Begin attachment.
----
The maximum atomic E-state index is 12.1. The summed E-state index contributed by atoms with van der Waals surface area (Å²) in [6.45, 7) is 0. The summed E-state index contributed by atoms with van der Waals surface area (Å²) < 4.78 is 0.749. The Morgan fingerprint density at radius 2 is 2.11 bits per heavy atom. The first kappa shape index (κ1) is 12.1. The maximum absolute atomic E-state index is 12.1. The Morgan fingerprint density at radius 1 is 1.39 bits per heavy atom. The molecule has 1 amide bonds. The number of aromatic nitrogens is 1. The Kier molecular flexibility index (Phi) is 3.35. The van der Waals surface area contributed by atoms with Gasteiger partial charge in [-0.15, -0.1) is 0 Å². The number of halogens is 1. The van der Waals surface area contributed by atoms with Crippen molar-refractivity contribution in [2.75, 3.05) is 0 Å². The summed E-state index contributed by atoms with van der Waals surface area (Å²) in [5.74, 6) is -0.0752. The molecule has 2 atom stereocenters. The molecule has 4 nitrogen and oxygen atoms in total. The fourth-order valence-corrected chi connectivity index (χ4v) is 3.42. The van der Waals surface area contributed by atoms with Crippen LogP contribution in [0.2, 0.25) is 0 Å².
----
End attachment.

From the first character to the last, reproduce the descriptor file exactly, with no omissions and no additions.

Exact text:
The maximum atomic E-state index is 12.1. The summed E-state index contributed by atoms with van der Waals surface area (Å²) in [6.45, 7) is 0. The summed E-state index contributed by atoms with van der Waals surface area (Å²) < 4.78 is 0.749. The Morgan fingerprint density at radius 2 is 2.11 bits per heavy atom. The first kappa shape index (κ1) is 12.1. The maximum absolute atomic E-state index is 12.1. The Morgan fingerprint density at radius 1 is 1.39 bits per heavy atom. The molecule has 1 amide bonds. The number of aromatic nitrogens is 1. The Kier molecular flexibility index (Phi) is 3.35. The van der Waals surface area contributed by atoms with Gasteiger partial charge in [-0.15, -0.1) is 0 Å². The number of halogens is 1. The van der Waals surface area contributed by atoms with Crippen molar-refractivity contribution in [2.75, 3.05) is 0 Å². The summed E-state index contributed by atoms with van der Waals surface area (Å²) in [5.74, 6) is -0.0752. The molecule has 2 atom stereocenters. The molecule has 4 nitrogen and oxygen atoms in total. The fourth-order valence-corrected chi connectivity index (χ4v) is 3.42. The van der Waals surface area contributed by atoms with Crippen LogP contribution in [0.2, 0.25) is 0 Å².